"The Home Office is relocating us all the time to new homes and it could be anywhere in the UK," said Shams. "We do not get to choose. We are hoping and praying the UK government will find us enough homes for us all in suitable places with communities as kind as Milton Keynes."

Some refugees are lucky enough to have friends of relatives already settled in the UK and plan to stay with them long term.

But sadly the new life arranged by the government has proved difficult for a couple of the re-housed local families already.

"One family was sent to live in Wales in a far-flung place and one to Scotland. They are lonely as there is no other members of the Afghan community. They are finding it hard to cope with finding out how to get to the market for groceries and find places to worship," said Shams.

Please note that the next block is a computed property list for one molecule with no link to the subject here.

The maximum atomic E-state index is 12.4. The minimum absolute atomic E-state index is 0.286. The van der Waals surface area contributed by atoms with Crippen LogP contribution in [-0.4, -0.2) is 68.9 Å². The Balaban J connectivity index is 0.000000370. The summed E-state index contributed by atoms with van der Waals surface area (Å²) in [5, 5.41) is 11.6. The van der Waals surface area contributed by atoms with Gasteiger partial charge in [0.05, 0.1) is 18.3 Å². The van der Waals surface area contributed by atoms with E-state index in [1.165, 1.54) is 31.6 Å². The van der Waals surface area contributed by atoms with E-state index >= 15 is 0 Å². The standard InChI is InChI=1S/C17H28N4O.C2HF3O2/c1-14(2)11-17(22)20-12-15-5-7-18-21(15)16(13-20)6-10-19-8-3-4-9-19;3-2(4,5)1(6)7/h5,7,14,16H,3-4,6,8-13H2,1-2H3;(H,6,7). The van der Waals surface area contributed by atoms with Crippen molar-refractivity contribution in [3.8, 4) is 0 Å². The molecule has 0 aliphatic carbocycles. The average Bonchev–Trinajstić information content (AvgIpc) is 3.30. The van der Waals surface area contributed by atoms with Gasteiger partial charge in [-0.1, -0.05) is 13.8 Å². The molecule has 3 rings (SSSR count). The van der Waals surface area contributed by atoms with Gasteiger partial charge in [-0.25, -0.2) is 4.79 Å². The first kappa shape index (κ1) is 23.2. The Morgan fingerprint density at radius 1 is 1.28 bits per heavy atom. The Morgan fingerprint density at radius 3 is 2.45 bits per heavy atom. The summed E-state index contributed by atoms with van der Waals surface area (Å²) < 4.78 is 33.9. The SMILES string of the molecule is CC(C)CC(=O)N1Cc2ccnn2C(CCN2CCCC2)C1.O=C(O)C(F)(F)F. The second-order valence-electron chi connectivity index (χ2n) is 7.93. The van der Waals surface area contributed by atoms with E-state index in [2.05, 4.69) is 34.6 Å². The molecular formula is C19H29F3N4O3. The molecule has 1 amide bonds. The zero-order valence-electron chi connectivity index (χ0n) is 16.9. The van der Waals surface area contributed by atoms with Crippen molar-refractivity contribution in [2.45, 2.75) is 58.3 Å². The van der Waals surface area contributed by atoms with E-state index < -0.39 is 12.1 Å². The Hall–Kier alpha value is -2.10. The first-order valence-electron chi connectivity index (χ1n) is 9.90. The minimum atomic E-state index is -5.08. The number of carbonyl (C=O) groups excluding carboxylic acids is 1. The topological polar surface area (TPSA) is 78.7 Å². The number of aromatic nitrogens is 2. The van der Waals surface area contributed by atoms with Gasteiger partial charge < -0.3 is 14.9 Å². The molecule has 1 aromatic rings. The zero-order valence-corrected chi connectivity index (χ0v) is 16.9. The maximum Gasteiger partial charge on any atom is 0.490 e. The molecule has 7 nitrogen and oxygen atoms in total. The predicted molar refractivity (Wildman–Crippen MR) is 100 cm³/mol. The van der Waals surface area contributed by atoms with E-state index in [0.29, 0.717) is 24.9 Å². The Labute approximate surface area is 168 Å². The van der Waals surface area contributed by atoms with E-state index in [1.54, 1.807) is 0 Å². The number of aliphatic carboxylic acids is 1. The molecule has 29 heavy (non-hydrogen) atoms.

Language is another barrier. More than half the families currently living in the Newport Pagnell hotel speak no English. They are trying to learn, but it's a race against time before they have to settle in their permanent home and live without their current safety net of support.

"These people have been through so much and many have mental health problems as a result, We support each other and we have Whats App groups asking all the time if people are okay or need help or information," said Shams.

He believes his community will be an asset to the UK once they have settled.

"We have skilled people from all professions who can work and do their bit to help the UK. We have lorry drivers, mechanics, chefs, technicians... there are so many skills.

"We can use those skills to repay the kindness that people have shown us. We really want to do that."